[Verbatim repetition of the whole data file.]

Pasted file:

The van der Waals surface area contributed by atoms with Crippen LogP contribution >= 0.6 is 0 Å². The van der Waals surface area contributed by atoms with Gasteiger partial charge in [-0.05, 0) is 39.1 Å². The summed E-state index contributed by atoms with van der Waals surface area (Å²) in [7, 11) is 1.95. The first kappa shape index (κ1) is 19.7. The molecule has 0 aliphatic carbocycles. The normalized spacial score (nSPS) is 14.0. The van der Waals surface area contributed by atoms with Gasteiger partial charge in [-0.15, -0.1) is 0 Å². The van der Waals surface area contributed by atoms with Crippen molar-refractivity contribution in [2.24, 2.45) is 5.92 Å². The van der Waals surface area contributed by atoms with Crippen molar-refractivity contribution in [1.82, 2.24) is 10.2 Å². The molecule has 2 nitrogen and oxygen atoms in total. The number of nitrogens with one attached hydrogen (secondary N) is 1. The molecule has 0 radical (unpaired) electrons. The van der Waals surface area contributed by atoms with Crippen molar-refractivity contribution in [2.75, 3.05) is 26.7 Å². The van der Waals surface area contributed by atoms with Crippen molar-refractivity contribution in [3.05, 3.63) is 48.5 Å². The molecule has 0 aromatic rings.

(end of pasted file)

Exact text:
The van der Waals surface area contributed by atoms with Crippen LogP contribution >= 0.6 is 0 Å². The van der Waals surface area contributed by atoms with Gasteiger partial charge in [-0.05, 0) is 39.1 Å². The summed E-state index contributed by atoms with van der Waals surface area (Å²) in [7, 11) is 1.95. The first kappa shape index (κ1) is 19.7. The molecule has 0 aliphatic carbocycles. The normalized spacial score (nSPS) is 14.0. The van der Waals surface area contributed by atoms with Gasteiger partial charge in [-0.15, -0.1) is 0 Å². The van der Waals surface area contributed by atoms with Crippen molar-refractivity contribution in [2.24, 2.45) is 5.92 Å². The van der Waals surface area contributed by atoms with Crippen molar-refractivity contribution in [1.82, 2.24) is 10.2 Å². The molecule has 2 nitrogen and oxygen atoms in total. The number of nitrogens with one attached hydrogen (secondary N) is 1. The molecule has 0 radical (unpaired) electrons. The van der Waals surface area contributed by atoms with Crippen molar-refractivity contribution in [2.75, 3.05) is 26.7 Å². The van der Waals surface area contributed by atoms with Crippen molar-refractivity contribution in [3.05, 3.63) is 48.5 Å². The molecule has 0 aromatic rings.